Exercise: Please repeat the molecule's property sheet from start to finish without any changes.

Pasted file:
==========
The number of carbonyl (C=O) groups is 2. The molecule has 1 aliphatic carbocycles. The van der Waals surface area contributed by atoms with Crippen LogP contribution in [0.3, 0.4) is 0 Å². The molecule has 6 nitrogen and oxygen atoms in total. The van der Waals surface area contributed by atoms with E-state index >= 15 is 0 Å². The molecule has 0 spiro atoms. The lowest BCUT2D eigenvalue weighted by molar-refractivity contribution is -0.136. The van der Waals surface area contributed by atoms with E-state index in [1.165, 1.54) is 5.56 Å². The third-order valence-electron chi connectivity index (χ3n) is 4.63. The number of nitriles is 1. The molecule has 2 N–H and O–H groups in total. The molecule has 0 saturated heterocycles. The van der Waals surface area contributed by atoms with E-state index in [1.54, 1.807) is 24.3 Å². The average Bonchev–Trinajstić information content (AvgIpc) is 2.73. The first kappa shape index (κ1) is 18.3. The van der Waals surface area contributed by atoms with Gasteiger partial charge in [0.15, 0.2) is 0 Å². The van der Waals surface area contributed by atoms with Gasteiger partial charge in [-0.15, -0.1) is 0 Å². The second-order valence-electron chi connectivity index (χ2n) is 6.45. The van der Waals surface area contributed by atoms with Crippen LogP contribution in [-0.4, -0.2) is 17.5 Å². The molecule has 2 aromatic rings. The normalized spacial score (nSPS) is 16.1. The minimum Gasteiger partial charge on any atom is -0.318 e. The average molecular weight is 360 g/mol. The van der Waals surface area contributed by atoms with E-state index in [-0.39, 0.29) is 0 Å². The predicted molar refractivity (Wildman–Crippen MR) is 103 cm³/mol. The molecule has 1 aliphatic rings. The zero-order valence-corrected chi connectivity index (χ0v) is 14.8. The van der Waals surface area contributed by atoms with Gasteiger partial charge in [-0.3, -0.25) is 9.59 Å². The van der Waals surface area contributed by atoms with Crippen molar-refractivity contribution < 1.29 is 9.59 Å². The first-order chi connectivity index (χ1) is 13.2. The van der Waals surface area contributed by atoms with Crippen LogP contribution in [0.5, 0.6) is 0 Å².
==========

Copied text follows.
The number of carbonyl (C=O) groups is 2. The molecule has 1 aliphatic carbocycles. The van der Waals surface area contributed by atoms with Crippen LogP contribution in [0.3, 0.4) is 0 Å². The molecule has 6 nitrogen and oxygen atoms in total. The van der Waals surface area contributed by atoms with E-state index >= 15 is 0 Å². The molecule has 0 spiro atoms. The lowest BCUT2D eigenvalue weighted by molar-refractivity contribution is -0.136. The van der Waals surface area contributed by atoms with E-state index in [1.165, 1.54) is 5.56 Å². The third-order valence-electron chi connectivity index (χ3n) is 4.63. The number of nitriles is 1. The molecule has 2 N–H and O–H groups in total. The molecule has 0 saturated heterocycles. The van der Waals surface area contributed by atoms with E-state index in [1.54, 1.807) is 24.3 Å². The average Bonchev–Trinajstić information content (AvgIpc) is 2.73. The first kappa shape index (κ1) is 18.3. The van der Waals surface area contributed by atoms with Gasteiger partial charge in [0.15, 0.2) is 0 Å². The van der Waals surface area contributed by atoms with Gasteiger partial charge in [-0.15, -0.1) is 0 Å². The second-order valence-electron chi connectivity index (χ2n) is 6.45. The van der Waals surface area contributed by atoms with Crippen LogP contribution in [-0.4, -0.2) is 17.5 Å². The molecule has 2 aromatic rings. The normalized spacial score (nSPS) is 16.1. The minimum Gasteiger partial charge on any atom is -0.318 e. The average molecular weight is 360 g/mol. The van der Waals surface area contributed by atoms with E-state index in [-0.39, 0.29) is 0 Å². The predicted molar refractivity (Wildman–Crippen MR) is 103 cm³/mol. The molecule has 1 aliphatic rings. The zero-order valence-corrected chi connectivity index (χ0v) is 14.8. The van der Waals surface area contributed by atoms with Gasteiger partial charge in [-0.3, -0.25) is 9.59 Å². The van der Waals surface area contributed by atoms with Crippen molar-refractivity contribution < 1.29 is 9.59 Å². The first-order chi connectivity index (χ1) is 13.2. The van der Waals surface area contributed by atoms with Crippen LogP contribution in [0.5, 0.6) is 0 Å².